Many years ago, as a twentysomething transplant from the Twin Cities to Boston, I started attending church in Cambridge, MA. Unlike most of my peers, I hadn’t abandoned church-going entirely during my early adult years, but like most of my peers I was still pretty commitment-phobic, at least when it came to organized religion. I kept church at arm’s length and my attendance could be described as sporadic at best.
That said, I liked the church in Cambridge and quickly developed a friendship with the pastor. After about a year, I invited him to the shared home I was living in to have dinner with my roommates and me. Upon his arrival, he asked rather apologetically if he could possibly use the telephone to make time-sensitive long-distance call that he was unable to make before leaving his house. Those old enough to remember the days before cell phones were commonplace will remember that out-of-state “toll calls” could add a few dollars to the monthly phone bill, thus his embarrassment about having to ask. As he was dialing he joked that I could always deduct the cost from my church pledge.
The mention of a “pledge” caught me by surprise. Since my commitment to the church was tenuous, and being only recently out of graduate school and living in a notoriously expensive city on a lowly arts administrator’s stipend, I didn’t feel flush enough to contribute more than an occasional “widow’s mite” to the offering plate. Besides, pledging was, to me, something older people did, like my parents. It was for the folks who had a real stake in and commitment to the well-being of their congregations. You know: grown-ups.
A few years later I found myself joining a different church as part of a couple, with my now husband, Jim. Having recently left full-time ministry for a different career path, pledging seemed perfectly natural for him, and soon enough it did for me too. I guess I became a grown-up.
Ironically, I probably enjoyed less disposal income as a part of a couple than I had enjoyed as a single guy because despite having two salaries in the household there were now new expenses such as car payments and child support. Nevertheless, the amount we pledged never really seemed burdensome to me. And it was only in retrospect that I realized that by not contributing to my previous church I had more than anything deprived myself of a fuller experience of faith. I had rationalized that what little I would have been able to contribute wouldn’t have made much of a difference to the church. But as Darren Hochstedler reminded us in his sermon, God doesn’t really need our money, and that’s not really the point of giving, at least from a faith perspective. No, I hadn’t deprived the church community of my resources so much as I had deprived myself of a deeper connection to that community. I’ve since come to realize that of the many barriers to giving, the most pernicious are probably those of our own making, or perhaps I should say of our own imagining. And any barrier to giving is, sadly, a barrier to the joy of giving.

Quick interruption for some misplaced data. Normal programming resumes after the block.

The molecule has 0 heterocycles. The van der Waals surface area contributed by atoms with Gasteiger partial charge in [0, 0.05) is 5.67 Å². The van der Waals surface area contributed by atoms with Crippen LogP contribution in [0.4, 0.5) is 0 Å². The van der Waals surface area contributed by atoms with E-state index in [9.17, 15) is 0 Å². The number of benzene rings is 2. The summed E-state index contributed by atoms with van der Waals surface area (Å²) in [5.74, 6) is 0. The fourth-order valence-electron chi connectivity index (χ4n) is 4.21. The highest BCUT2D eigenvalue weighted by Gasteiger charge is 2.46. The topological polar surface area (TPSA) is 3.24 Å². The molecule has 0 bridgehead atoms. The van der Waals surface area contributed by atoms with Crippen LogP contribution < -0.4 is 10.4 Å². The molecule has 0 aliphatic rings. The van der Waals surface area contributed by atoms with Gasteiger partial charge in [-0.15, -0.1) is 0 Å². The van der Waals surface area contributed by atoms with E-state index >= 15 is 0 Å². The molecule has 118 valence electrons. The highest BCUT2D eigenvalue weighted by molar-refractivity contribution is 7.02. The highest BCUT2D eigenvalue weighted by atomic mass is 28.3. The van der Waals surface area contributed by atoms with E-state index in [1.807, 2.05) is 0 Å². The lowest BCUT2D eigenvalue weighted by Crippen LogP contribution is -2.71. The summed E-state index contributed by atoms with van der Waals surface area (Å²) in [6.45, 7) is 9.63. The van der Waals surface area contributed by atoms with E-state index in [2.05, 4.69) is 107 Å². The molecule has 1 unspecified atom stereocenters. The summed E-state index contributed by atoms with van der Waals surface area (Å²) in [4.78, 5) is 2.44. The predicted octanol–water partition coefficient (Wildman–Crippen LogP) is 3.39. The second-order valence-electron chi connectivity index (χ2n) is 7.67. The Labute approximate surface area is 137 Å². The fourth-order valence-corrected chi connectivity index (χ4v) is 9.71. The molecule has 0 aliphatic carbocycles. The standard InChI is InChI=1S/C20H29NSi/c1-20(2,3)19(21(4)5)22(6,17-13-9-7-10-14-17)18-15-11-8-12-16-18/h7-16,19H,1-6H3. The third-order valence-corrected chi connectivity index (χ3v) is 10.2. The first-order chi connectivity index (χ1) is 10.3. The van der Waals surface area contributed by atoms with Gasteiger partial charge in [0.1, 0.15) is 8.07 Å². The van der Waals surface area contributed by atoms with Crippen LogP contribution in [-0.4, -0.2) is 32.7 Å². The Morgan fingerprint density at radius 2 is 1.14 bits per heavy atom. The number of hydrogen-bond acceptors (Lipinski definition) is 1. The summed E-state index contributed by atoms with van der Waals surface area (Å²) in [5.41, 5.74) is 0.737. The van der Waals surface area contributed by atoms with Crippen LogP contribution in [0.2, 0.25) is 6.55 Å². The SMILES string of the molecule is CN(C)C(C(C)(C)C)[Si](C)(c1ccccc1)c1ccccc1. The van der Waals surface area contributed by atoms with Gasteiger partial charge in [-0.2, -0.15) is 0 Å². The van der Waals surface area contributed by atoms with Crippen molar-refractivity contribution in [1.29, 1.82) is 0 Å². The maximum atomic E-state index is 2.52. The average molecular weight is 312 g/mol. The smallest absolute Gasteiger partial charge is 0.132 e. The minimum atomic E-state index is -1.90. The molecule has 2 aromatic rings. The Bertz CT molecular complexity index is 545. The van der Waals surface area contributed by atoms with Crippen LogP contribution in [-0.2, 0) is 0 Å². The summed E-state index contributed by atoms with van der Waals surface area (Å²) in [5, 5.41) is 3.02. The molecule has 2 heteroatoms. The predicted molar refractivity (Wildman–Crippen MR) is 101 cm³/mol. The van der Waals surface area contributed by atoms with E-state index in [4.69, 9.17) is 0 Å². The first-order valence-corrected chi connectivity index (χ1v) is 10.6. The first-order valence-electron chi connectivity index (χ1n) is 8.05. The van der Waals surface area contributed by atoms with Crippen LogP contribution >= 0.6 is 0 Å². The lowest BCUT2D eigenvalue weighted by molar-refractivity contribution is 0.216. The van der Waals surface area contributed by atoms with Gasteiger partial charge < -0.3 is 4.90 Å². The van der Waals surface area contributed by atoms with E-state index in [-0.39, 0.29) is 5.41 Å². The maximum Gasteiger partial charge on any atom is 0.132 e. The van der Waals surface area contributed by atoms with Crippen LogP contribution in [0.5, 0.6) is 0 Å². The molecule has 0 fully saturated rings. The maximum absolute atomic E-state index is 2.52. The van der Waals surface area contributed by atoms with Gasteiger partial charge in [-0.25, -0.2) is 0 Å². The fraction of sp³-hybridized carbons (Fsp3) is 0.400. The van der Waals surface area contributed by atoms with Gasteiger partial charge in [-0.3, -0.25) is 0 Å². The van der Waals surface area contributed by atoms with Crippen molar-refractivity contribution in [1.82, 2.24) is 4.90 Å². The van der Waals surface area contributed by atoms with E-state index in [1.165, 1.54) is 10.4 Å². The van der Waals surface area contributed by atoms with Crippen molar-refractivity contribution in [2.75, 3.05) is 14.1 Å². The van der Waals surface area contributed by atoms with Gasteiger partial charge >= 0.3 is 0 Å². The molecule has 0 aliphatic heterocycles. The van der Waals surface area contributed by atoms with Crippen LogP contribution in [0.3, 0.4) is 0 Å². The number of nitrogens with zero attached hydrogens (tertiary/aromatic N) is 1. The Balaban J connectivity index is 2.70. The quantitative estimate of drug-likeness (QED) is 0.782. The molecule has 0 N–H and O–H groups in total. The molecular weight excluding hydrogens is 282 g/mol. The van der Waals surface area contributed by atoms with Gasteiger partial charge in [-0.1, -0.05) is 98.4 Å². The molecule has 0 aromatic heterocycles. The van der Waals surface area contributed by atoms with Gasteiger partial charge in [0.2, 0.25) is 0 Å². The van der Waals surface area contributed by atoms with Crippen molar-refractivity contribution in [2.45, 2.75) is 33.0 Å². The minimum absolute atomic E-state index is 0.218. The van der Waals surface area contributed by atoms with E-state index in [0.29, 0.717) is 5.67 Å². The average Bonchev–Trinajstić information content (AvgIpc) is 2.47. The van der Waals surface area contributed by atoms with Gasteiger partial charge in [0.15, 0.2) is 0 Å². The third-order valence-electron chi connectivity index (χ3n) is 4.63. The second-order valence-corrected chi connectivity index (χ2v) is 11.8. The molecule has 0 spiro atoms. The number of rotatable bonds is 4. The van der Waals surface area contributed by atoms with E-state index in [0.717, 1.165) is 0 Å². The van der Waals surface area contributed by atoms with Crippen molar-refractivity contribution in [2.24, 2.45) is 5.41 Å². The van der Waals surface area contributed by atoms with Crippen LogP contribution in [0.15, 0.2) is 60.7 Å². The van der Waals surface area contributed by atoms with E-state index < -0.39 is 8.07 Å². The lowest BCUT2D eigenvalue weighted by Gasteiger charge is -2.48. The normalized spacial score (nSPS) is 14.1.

I know that some people derive enjoyment from giving without feeling a need to pledge, and I respect that when it’s a well-considered principle. But for me the appeal to pledging is that it makes the spiritual discipline of giving easier by reducing the number of decisions I need to make (when/where/how much) and freeing the act of giving from the mood of the moment.
This year, our stewardship emphasis is on inclusion. That is, rather than asking our most dedicated and stalwart contributors to increase what they can commit to giving, we want to encourage everyone to be a part of the Stewardship process, whatever their means. So if you are a part of the SFBC community, and have not pledged before, we hope you will take this opportunity to consider doing so as an exercise of your belief in, and commitment to, the great work of Seattle First Baptist—in our congregation, in our city, and in our world. Consider it not just for the ways it helps us in carrying out our mission, but what it can do for you in your faith journey.